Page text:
Brown butter is a simple yet impressive magic trick that adds a delicious sophistication to baked goods. The one-ingredient wonder introduces a delicate nutty, caramel-like depth of flavour and a beautiful golden hue, making your sweet treats more complex and indulgent.
Although brown butter may sound like a fancy pastry school technique, there’s really not much to it. With no demand for extra ingredients, cost or fancy equipment, all it requires to make is a pot, a few minutes of your time and, of course, butter.
What is brown butter?
Brown butter is made by gently melting and cooking butter over the stovetop until the milk solids separate, sink and turn a golden colour. This process transforms the butter into a rich golden liquid with a toasted flavour and intoxicating nutty aroma (which is why it’s also aptly known as ‘beurre noisette’, or ‘hazelnut butter’ in French).
How to make brown butter
MELT: Place your cubed butter in a small saucepan and gently melt it over medium-low heat. Use a lightly-coloured pot if you have one, as it will help you monitor the transformative colour change of the butter.
COOK: Continue to cook the butter over medium-low heat, stirring often with a rubber spatula. During this time, the butter will go through a few different stages as the milk solids transform. First, the melted butter will bubble and splutter as water evaporates, and will start to look murky. After a few minutes, the milk solids will separate from the mixture and sink to the bottom of the pot, making the butter clear (this is how clarified butter, or ghee, is made). As the butter is cooked further, it will start to foam. Keep stirring it gently to keep the foam down and make sure to keep a watchful eye on the liquid butter below – this is the point when the milk solids will start to caramelise.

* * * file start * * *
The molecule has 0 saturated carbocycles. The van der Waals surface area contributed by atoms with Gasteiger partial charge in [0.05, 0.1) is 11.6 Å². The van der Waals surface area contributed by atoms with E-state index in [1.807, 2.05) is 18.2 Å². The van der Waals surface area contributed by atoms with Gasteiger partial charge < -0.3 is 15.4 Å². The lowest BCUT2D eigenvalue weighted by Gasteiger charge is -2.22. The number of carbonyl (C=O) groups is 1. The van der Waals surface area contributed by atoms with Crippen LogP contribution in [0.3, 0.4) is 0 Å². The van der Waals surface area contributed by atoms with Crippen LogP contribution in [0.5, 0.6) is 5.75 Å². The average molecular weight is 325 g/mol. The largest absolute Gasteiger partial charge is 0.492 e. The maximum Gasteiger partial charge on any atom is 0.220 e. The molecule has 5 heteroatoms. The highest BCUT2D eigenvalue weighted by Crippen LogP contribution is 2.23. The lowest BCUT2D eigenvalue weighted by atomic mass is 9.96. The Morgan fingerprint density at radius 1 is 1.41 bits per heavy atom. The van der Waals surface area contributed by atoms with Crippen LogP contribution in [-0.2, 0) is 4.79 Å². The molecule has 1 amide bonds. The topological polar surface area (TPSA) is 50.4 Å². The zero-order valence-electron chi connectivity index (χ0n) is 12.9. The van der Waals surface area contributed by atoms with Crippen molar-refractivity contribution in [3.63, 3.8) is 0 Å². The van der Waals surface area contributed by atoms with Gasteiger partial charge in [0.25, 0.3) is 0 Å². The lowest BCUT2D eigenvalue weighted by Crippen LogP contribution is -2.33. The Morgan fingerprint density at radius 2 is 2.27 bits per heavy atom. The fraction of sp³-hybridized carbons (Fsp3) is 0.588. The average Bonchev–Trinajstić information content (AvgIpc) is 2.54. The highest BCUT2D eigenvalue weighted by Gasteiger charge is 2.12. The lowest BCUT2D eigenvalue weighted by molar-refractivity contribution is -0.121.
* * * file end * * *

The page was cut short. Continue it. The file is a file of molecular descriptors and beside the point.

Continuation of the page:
TOAST: You’ll know your butter is ready when you’re left with a rich golden liquid flecked with lightly browned toasted bits, and your kitchen is filled with a delicious nutty aroma. At this point, remove the pot from the heat. Be careful not to overcook the butter as burnt milk solids can impart a bitter flavour in your bakes.
ICE: The milk solids will continue to darken from the residual heat, so carefully drop a small ice cube into the pot to stop the cooking process (be careful, as it will splutter). This also replaces some of the water that evaporated from the butter during cooking, which is essential to generate steam needed for optimal texture and rise during baking.
How to use brown butter in baking
So you’ve just made a batch of brown butter…now what?
Brown butter can be used in place of melted butter and oil in MiniMakes cakes, brownies, blondies and chewy cookies. For example, instead of melting 80g butter for a classic MiniMakes vanilla cake, go one step further and brown it, then follow the recipe as is. Be sure to let brown butter cool slightly before using and to scrape out all the toasted bits from the base of the pot – this is where all the flavour lies!
It can also be chilled in the fridge until it becomes solid. After a quick re-whip with a hand mixer, solid brown butter is delicious slathered on banana bread or muffins. It can also be creamed to make MiniMakes snap cookies, frostings and buttercreams.
For a quick time-saving hack, prepare a large batch of brown butter on a lazy Sunday and store it in a jar in the fridge. You can use it in its solid form, or quickly melt it in the microwave to use as a liquid. This way, you’ll always have it on-hand for whenever you may need it!
Put it into practice
Incorporating brown butter into your MiniMakes baking adventures will unlock a world of rich, sophisticated flavours. Experiment with this delectable ingredient and discover the depth it can bring to your favourite MiniMakes recipes. Give it a go with these delicious Brown Butter Milk Chocolate Chunk Blondies or Brown Butter Pecan Chocolate Chip Cookies.